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60% of Delhi’s mammoth police force chaperone VIPs, as rapists run riot
ABHINANDAN MISHRA  NEW DELHI | 18th Mar 2012

Constables are the most neglected lot, depsite comprising of more than 85% of the police force

xperts and organisations working in the area of police reforms feel that following old colonial system of policing, lack of fear of police among criminals and absence of a cohesive strategy to deal with a specific crime has resulted in the ineffectiveness of police in the Capital.

The increase in rape cases in Delhi has shifted the focus to the functioning of police force, which has been unable to prevent sexual assaults on women after they're abducted from busy roads.

Executive director of Commonwealth Human Rights Initiative (CHRI) Maja Daruwala says that the fact that there is an absence of fear in the minds of criminals is a matter of grave concern. "They're picking up girls blatantly from the streets; it shows that they have no fear of police," he rues.

Delhi Police has a sanctioned strength of 76,000 personnel for 1.70 crore residents of the metropolitan city. Though the ratio of police to citizens for Delhi is the same as New York City, which has 36,000 police officers for a population of 84 lakh, the similarity between the two police departments ends there.

While Delhi may have the dubious record of being the rape capital of India, globally, it is NYC that shames the world. As per the latest data released by the National Crime Record Bureau (NCRB) the national capital witnessed 441 rapes in 2010. In the same year, the Criminal Justice department of New York recorded 1,036 rape incide-nces in NYC.

The figure in Gurgaon for the same year was 40. However, gross under-reporting of rape cases takes place in India, which is one of the reasons for the relatively lower numbers.

A few days back, a 23-year-old girl working in a pub at a mall in Gurgaon was gangraped by six men after they pulled her out of a cab. In a similar incident, a 17-year-old girl was gangraped by five men in a moving car after they dragged her into the vehicle from a bus stand in Noida.

Experts say that despite having an adequate number of personnel, Delhi Police is still short-staffed, as out of the total strength, nearly 60% of the police personnel are employed for securing VIPs and their movements.

In September 2010, the Delhi Police, in one of its largest induction exercises, admitted 6,008 constables, which included more than 500 women. But still the presence of constables on the streets is negligible, because most of them are on bandobast duty for politicians.

Navaz Kotwal, coordinator of Police Reforms Programme in CHRI, blamed the lack of strategy and planning on the part of police department across the state. "Primarily they do not have time bound plan. They should adopt a district-specific approach. Where there is more rape incidents, the police should have a separate strategy. Unfortunatey, they've been following a policy of reactive policing rather than proactive policing."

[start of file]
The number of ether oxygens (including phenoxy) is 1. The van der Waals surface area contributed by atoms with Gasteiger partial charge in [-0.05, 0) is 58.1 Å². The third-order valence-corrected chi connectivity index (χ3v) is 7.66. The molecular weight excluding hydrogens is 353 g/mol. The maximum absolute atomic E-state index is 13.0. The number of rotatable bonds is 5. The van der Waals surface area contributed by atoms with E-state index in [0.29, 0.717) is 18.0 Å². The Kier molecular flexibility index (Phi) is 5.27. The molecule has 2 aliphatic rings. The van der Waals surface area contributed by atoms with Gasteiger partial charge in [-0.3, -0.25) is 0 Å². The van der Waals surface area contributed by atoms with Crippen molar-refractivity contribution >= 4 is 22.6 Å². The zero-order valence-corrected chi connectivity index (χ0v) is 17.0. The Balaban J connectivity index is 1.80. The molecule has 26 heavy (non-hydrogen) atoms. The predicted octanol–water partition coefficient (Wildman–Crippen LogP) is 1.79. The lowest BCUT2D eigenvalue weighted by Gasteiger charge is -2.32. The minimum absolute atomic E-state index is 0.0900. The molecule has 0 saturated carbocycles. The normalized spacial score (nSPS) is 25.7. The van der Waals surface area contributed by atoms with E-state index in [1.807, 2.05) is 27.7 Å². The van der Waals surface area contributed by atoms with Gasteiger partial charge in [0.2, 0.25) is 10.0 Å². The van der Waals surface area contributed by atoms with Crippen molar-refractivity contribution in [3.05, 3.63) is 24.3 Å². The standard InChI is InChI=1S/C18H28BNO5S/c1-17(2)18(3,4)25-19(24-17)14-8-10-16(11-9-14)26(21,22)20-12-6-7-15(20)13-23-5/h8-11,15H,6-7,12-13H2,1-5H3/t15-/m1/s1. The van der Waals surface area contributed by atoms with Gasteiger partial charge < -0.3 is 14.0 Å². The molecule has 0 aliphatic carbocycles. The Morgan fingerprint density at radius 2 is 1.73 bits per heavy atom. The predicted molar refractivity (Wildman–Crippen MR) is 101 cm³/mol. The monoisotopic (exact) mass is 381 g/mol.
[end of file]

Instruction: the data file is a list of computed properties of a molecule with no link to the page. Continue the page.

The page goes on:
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In September 2010, the Delhi Police admitted 6,008 constables, which included more than 500 women. But still, the presence of constables on the streets is negligible, because most of them are on bandobast duty for politicians.

Some believe that the centralisation of power in the police department has made the system blunt. A beat constable who works on the ground level is neglected by the police despite the fact that he is the ear and eye of the department.

"A constable needs to needs to be trained more effectively. Over 88% of the force is comprised of constables, yet they are the most neglected lot. They should be provided with investigative skills rather than just assisting power," said Aridaman Jit Singh, director of Nishan, which is working in the field of police reforms.

Kotwal adds that the focus should be on specialisation of the force and the investigation wing and crime control should be separate for it to work effectively. Daruwala feels that the force should work towards gaining the public's trust. "The public should feel comfortable to approach the police. It's the only way to control crime. The duty of police is to provide security to everyone. The police should not ask 50% of population to stay at home after night. "

Successive commissions starting from National police commission (1977), Riberio Committee (1988), Padmanabhaiah committee (2000) and Soli Sorabjee committee (2005) have suggested number of measures to improve policing in India but they have hardly been implemented.

Singh attributes this lack of apathy towards implementation of police reforms to the callous attitude of the bureaucrats. "They do not want change. Their status quo gives them more power and ways to abdicate their accountability, which they don't want."

 
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